Simplicity is often bold and striking, but in this LEGO aviation scene from Nikita Sukhodolov it also creates a dream-like feel. The little plane and the clouds are relatively simple designs, but the choice to go all-white and contrast against the bright blue backdrop makes for a strong composition. I love the way the monochrome models pull you out of the ordinary and up into that big blue sky. This is a great example of when less can most definitely be more.
Builder Nikita Sukhodolov refers to this great monolithic LEGO masterpiece as “The Decaying Hive.” Personally, I don’t see a sense of decay here, probably because I cannot look past its brutalist brilliance. In this build Nikita demonstrates how LEGO and boxy modern architecture are the perfect pairing.
The two main towers of this building feature some great tiling as well as excellent use of 1×1 slope pieces (AKA cheese slopes) in grey and translucent black to create an intricate window design. While the housing units with their carved out of concrete appearance are uniform in their shape; Nikita utilizes translucent clear bricks, 1×2 palisade bricks, as well as 1×2 profile bricks to give each unit a slight variation. The palisade bricks appear as blinds, while some minifigure inhabitants prefer shutters which are created by the profile bricks. There are some splashes of color to liven up the structure such as the pink potted plant and green umbrella on the top of the building as well as the landscape scene which the main build sits upon. Overall I think it’s safe to say that the rigid geometric look of brutalist architecture is clearly well translated into LEGO and Nikita makes this translation look easy with his expert use of some pretty common elements.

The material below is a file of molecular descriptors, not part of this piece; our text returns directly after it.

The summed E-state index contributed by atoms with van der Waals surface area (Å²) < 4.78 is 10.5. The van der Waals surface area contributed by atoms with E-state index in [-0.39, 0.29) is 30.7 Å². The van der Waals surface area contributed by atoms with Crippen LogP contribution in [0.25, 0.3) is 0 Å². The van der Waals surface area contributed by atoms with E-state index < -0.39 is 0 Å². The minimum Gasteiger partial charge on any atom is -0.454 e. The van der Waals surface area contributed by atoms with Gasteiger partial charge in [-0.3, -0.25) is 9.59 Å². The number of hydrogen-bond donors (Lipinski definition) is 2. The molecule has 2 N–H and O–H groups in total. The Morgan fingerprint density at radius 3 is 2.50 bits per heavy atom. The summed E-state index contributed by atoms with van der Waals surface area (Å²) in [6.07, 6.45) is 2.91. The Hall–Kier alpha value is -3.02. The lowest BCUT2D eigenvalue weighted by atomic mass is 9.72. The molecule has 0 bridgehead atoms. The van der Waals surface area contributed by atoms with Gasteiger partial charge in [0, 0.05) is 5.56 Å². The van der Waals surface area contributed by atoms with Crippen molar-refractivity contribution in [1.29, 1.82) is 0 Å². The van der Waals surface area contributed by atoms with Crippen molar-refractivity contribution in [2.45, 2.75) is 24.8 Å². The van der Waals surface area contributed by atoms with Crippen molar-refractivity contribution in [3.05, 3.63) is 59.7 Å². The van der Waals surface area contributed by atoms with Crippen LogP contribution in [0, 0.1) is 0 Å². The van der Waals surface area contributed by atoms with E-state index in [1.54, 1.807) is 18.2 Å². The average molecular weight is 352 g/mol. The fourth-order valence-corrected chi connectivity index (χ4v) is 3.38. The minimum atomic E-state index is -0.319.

Here’s a build worth taking note of — a 19th century workplace, in 1:1 scale by Russian LEGO builder Nikita Sukhodolov. We get an open ledger on a blotter, a pair of glasses, an inkwell and pen, and a candle to shed some light on it all. All the individual elements are well-built, but some standout features include the melting wax at the top of the candle and the simple-yet-perfect shaping of the spectacles. The ribbon-strip bookmark is nicely done too. I can imagine a whole series of 1:1 scale “workplaces” like this, taken from different technological eras as we progress from handwritten ledgers to desktop computers, tablets, and beyond.